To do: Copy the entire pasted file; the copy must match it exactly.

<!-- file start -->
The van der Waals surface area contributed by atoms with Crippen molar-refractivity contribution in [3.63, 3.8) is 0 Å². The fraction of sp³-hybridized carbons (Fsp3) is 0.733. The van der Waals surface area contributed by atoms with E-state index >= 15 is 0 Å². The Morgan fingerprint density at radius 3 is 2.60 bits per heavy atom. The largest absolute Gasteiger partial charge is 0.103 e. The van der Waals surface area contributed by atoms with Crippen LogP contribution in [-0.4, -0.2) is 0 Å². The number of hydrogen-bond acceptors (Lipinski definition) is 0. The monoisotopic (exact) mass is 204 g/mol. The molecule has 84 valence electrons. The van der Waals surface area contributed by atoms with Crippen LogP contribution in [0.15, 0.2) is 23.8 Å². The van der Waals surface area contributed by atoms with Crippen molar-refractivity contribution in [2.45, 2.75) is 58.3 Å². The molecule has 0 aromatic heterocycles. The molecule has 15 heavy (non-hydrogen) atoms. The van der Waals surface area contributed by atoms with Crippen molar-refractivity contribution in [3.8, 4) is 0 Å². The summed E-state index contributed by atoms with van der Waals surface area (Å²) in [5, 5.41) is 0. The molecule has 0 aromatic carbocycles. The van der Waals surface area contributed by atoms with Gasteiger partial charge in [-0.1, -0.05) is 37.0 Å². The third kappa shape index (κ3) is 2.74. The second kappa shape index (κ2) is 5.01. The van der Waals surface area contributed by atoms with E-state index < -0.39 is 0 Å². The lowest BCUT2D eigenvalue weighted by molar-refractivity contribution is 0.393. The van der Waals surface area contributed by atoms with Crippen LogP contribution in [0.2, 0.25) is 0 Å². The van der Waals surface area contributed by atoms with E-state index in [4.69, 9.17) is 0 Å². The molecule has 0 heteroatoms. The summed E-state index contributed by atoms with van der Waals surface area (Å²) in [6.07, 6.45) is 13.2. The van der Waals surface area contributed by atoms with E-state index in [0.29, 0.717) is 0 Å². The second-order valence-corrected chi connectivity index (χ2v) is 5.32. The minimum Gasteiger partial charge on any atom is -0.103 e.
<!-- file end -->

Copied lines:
The van der Waals surface area contributed by atoms with Crippen molar-refractivity contribution in [3.63, 3.8) is 0 Å². The fraction of sp³-hybridized carbons (Fsp3) is 0.733. The van der Waals surface area contributed by atoms with E-state index >= 15 is 0 Å². The Morgan fingerprint density at radius 3 is 2.60 bits per heavy atom. The largest absolute Gasteiger partial charge is 0.103 e. The van der Waals surface area contributed by atoms with Crippen LogP contribution in [-0.4, -0.2) is 0 Å². The number of hydrogen-bond acceptors (Lipinski definition) is 0. The monoisotopic (exact) mass is 204 g/mol. The molecule has 84 valence electrons. The van der Waals surface area contributed by atoms with Crippen LogP contribution in [0.15, 0.2) is 23.8 Å². The van der Waals surface area contributed by atoms with Crippen molar-refractivity contribution in [2.45, 2.75) is 58.3 Å². The molecule has 0 aromatic heterocycles. The molecule has 15 heavy (non-hydrogen) atoms. The van der Waals surface area contributed by atoms with Crippen molar-refractivity contribution in [3.8, 4) is 0 Å². The summed E-state index contributed by atoms with van der Waals surface area (Å²) in [5, 5.41) is 0. The molecule has 0 aromatic carbocycles. The van der Waals surface area contributed by atoms with Gasteiger partial charge in [-0.1, -0.05) is 37.0 Å². The third kappa shape index (κ3) is 2.74. The second kappa shape index (κ2) is 5.01. The van der Waals surface area contributed by atoms with E-state index < -0.39 is 0 Å². The lowest BCUT2D eigenvalue weighted by molar-refractivity contribution is 0.393. The van der Waals surface area contributed by atoms with Crippen LogP contribution in [0.2, 0.25) is 0 Å². The van der Waals surface area contributed by atoms with E-state index in [4.69, 9.17) is 0 Å². The molecule has 0 heteroatoms. The summed E-state index contributed by atoms with van der Waals surface area (Å²) in [6.07, 6.45) is 13.2. The van der Waals surface area contributed by atoms with E-state index in [0.29, 0.717) is 0 Å². The second-order valence-corrected chi connectivity index (χ2v) is 5.32. The minimum Gasteiger partial charge on any atom is -0.103 e.